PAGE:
Friedman weighs in on Dodgers' hot topics
President of baseball ops talks Lux injury, closer role, potential Urías extension
TEMPE, Ariz. -- Dodgers president of baseball operations Andrew Friedman admitted the team didn’t have many roster decisions to make on the position-player side coming into this spring.
The Dodgers had a good idea what their team was going to look like come Opening Day on March 30. But with Gavin Lux now likely out for the entire 2023 season after suffering a torn right ACL on Monday, those plans have changed drastically.
Friedman sat down with reporters on Friday to address where the team stands now. Here are three things that stood out from the 15-minute conversation.
Finding a replacement for Lux isn’t going to be easy given the time of year. Friedman acknowledged that finding improvements during the spring is always challenging because most teams already have an idea of what their Opening Day roster will look like. Trading an impact player is not something teams usually do at this time of the year.
One way to improve the roster, however, could be by finding a player that adds depth in the infield or outfield. In the free-agent market, Jurickson Profar is the most established player still out there, but he might not be a logical fit. The trade market will have some options toward the end of the spring.
“We’ll definitely spend a lot more time talking about the various profiles that can fit,” Friedman said. “Spring Training typically isn’t the best time for those types of moves. But we’ll have conversations and see what is possible and what is not.”
Which “profile” the Dodgers pursue over the next few weeks will be something worth watching. With Lux injured, the initial plan is out the door, so now the Dodgers are left searching for answers. Miguel Rojas, who was acquired to be a depth piece, is now the team’s everyday shortstop. Chris Taylor, who was going to be used as an outfielder, will now get more responsibility in the infield.
Do the Dodgers need another outfielder because of the roster shuffling? Do they need to add a left-handed bat to replace Lux’s production? Those are just some of the questions they face. They have a few weeks to answer them.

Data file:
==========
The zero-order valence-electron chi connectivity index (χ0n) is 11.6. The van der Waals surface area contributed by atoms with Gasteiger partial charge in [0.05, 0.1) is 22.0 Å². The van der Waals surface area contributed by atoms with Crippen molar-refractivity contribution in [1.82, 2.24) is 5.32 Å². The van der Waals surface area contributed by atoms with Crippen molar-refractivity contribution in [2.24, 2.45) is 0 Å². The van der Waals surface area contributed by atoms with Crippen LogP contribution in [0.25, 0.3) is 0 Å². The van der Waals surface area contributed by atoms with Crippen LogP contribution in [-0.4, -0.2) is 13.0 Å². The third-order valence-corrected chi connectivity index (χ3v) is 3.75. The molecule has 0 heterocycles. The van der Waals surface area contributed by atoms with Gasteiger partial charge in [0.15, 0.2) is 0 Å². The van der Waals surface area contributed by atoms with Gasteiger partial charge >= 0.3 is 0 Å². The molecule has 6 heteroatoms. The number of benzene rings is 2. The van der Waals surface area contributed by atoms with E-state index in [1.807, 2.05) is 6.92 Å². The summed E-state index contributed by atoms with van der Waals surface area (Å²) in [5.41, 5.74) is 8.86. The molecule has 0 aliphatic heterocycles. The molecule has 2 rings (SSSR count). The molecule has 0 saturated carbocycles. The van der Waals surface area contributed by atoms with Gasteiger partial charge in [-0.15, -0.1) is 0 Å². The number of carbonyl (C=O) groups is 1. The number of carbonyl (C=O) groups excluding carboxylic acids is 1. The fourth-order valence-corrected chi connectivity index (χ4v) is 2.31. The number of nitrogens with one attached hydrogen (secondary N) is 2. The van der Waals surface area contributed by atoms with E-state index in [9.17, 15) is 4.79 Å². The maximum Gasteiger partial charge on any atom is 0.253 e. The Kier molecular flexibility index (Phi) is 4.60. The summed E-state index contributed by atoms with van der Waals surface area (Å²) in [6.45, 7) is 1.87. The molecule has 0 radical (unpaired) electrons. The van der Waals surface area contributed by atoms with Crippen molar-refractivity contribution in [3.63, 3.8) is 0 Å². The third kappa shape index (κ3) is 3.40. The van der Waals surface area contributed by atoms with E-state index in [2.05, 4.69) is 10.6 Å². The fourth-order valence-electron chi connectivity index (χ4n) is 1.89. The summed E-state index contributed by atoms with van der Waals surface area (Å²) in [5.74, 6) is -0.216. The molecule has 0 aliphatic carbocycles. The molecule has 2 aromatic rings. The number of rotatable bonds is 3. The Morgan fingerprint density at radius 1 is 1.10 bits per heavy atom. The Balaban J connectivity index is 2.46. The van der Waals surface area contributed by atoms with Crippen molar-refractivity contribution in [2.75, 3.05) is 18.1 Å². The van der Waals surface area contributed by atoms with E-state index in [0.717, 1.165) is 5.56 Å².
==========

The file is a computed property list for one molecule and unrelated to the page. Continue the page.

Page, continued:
No closer, no problem?
Unless they make a late move this spring, it appears the Dodgers are ready to go into a season without a designated closer for the first time in more than a decade.
The Dodgers enjoyed the production of Kenley Jansen, the organization’s all-time saves leader, for a very long time, and they went through a roller-coaster experience with Craig Kimbrel last season.
This season, Evan Phillips is the team’s best reliever, but the Dodgers are in no rush to take him out of the “fireman” role they value even more than a closer. Yency Almonte, Daniel Hudson, Brusdar Graterol and Alex Vesia could all close out games, but the team is in no rush to name a closer.
“I don’t think it’s a necessity,” Friedman said. “I think the most important question to answer is whether you think our bullpen is going to be really good, and we do. Then it’s about the mindset of each one of those guys, keeping them in the best headspace to go out and have a lot of success.”
The Dodgers have a handful of pending free agents, but none are more important than left-hander Julio Urías, who grew into the team’s ace while leading the National League with a 2.16 ERA in 2022.
When asked about his contract situation earlier this spring, Urías acknowledged that it was “impossible to hide” from the fact that he’s entering a contract season. On the other hand, Urías said he’s focusing on the upcoming World Baseball Classic and will let his agent, Scott Boras, handle any negotiations.
Friedman chimed in on Friday and predictably said he wasn’t going to get into any specifics about contract negotiations, which is the norm for the organization. He did, however, share some optimism about keeping Urías in Los Angeles, even if he tests free agency in the offseason.
“We think Julio loves being a Dodger and I know we love having Julio as a Dodger,” Friedman said. “I think any time you have that dynamic where the team really wants the player and the player really likes the team, I think it always increases the odds, but he’s put himself in a great position to go out and do really well for himself and his family.”